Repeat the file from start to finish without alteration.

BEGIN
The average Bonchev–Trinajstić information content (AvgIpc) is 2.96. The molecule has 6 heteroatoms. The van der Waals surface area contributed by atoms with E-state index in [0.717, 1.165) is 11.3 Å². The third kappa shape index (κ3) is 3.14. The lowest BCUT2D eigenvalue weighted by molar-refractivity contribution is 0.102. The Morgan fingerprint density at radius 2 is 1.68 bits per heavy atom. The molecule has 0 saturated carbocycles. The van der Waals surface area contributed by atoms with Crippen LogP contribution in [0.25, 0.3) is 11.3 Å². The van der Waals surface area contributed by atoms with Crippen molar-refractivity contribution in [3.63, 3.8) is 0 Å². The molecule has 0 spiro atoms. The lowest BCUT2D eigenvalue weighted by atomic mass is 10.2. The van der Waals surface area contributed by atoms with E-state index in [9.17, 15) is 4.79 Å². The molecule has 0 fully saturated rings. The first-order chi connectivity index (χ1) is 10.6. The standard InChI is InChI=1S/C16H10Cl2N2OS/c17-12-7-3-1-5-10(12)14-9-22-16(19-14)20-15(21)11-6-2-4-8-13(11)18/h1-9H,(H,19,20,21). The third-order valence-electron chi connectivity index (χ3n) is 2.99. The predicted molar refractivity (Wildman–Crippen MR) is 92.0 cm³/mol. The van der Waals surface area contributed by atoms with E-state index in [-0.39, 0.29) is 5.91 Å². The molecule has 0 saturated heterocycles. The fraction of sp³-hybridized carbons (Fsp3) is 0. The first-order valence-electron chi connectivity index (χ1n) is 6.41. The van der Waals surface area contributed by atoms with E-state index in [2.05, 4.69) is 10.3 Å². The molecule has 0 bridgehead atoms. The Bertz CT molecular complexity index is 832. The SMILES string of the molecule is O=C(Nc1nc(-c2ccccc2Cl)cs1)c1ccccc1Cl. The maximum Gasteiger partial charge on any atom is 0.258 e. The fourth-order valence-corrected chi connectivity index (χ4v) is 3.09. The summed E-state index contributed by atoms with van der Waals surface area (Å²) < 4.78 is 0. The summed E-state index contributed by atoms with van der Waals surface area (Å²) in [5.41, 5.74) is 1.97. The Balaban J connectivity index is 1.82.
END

The average Bonchev–Trinajstić information content (AvgIpc) is 2.96. The molecule has 6 heteroatoms. The van der Waals surface area contributed by atoms with E-state index in [0.717, 1.165) is 11.3 Å². The third kappa shape index (κ3) is 3.14. The lowest BCUT2D eigenvalue weighted by molar-refractivity contribution is 0.102. The Morgan fingerprint density at radius 2 is 1.68 bits per heavy atom. The molecule has 0 saturated carbocycles. The van der Waals surface area contributed by atoms with Crippen LogP contribution in [0.25, 0.3) is 11.3 Å². The van der Waals surface area contributed by atoms with Crippen molar-refractivity contribution in [3.63, 3.8) is 0 Å². The molecule has 0 spiro atoms. The lowest BCUT2D eigenvalue weighted by atomic mass is 10.2. The van der Waals surface area contributed by atoms with E-state index in [9.17, 15) is 4.79 Å². The molecule has 0 fully saturated rings. The first-order chi connectivity index (χ1) is 10.6. The standard InChI is InChI=1S/C16H10Cl2N2OS/c17-12-7-3-1-5-10(12)14-9-22-16(19-14)20-15(21)11-6-2-4-8-13(11)18/h1-9H,(H,19,20,21). The third-order valence-electron chi connectivity index (χ3n) is 2.99. The predicted molar refractivity (Wildman–Crippen MR) is 92.0 cm³/mol. The van der Waals surface area contributed by atoms with E-state index in [-0.39, 0.29) is 5.91 Å². The molecule has 0 saturated heterocycles. The fraction of sp³-hybridized carbons (Fsp3) is 0. The first-order valence-electron chi connectivity index (χ1n) is 6.41. The van der Waals surface area contributed by atoms with E-state index in [2.05, 4.69) is 10.3 Å². The molecule has 0 bridgehead atoms. The Bertz CT molecular complexity index is 832. The SMILES string of the molecule is O=C(Nc1nc(-c2ccccc2Cl)cs1)c1ccccc1Cl. The maximum Gasteiger partial charge on any atom is 0.258 e. The fourth-order valence-corrected chi connectivity index (χ4v) is 3.09. The summed E-state index contributed by atoms with van der Waals surface area (Å²) < 4.78 is 0. The summed E-state index contributed by atoms with van der Waals surface area (Å²) in [5.41, 5.74) is 1.97. The Balaban J connectivity index is 1.82.